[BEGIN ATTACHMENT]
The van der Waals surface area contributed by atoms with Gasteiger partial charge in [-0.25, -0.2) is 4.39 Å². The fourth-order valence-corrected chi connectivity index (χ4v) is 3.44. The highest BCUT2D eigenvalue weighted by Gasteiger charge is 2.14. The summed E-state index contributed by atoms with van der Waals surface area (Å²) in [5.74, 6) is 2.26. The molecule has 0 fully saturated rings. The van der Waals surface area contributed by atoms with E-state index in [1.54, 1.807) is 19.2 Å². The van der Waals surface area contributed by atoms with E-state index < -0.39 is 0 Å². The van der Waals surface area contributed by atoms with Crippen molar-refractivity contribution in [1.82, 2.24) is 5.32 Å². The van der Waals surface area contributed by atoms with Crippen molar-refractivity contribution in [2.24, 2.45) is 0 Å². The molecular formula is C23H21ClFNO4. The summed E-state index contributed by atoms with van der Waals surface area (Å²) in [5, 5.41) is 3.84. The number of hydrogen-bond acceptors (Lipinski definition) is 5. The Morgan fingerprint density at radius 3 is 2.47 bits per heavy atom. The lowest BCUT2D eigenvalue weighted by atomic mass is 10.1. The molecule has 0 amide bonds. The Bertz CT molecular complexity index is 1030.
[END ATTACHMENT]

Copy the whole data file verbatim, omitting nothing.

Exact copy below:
The van der Waals surface area contributed by atoms with Gasteiger partial charge in [-0.25, -0.2) is 4.39 Å². The fourth-order valence-corrected chi connectivity index (χ4v) is 3.44. The highest BCUT2D eigenvalue weighted by Gasteiger charge is 2.14. The summed E-state index contributed by atoms with van der Waals surface area (Å²) in [5.74, 6) is 2.26. The molecule has 0 fully saturated rings. The van der Waals surface area contributed by atoms with E-state index in [1.54, 1.807) is 19.2 Å². The van der Waals surface area contributed by atoms with E-state index < -0.39 is 0 Å². The van der Waals surface area contributed by atoms with Crippen molar-refractivity contribution in [1.82, 2.24) is 5.32 Å². The van der Waals surface area contributed by atoms with Crippen molar-refractivity contribution in [2.24, 2.45) is 0 Å². The molecular formula is C23H21ClFNO4. The summed E-state index contributed by atoms with van der Waals surface area (Å²) in [5, 5.41) is 3.84. The number of hydrogen-bond acceptors (Lipinski definition) is 5. The Morgan fingerprint density at radius 3 is 2.47 bits per heavy atom. The lowest BCUT2D eigenvalue weighted by atomic mass is 10.1. The molecule has 0 amide bonds. The Bertz CT molecular complexity index is 1030.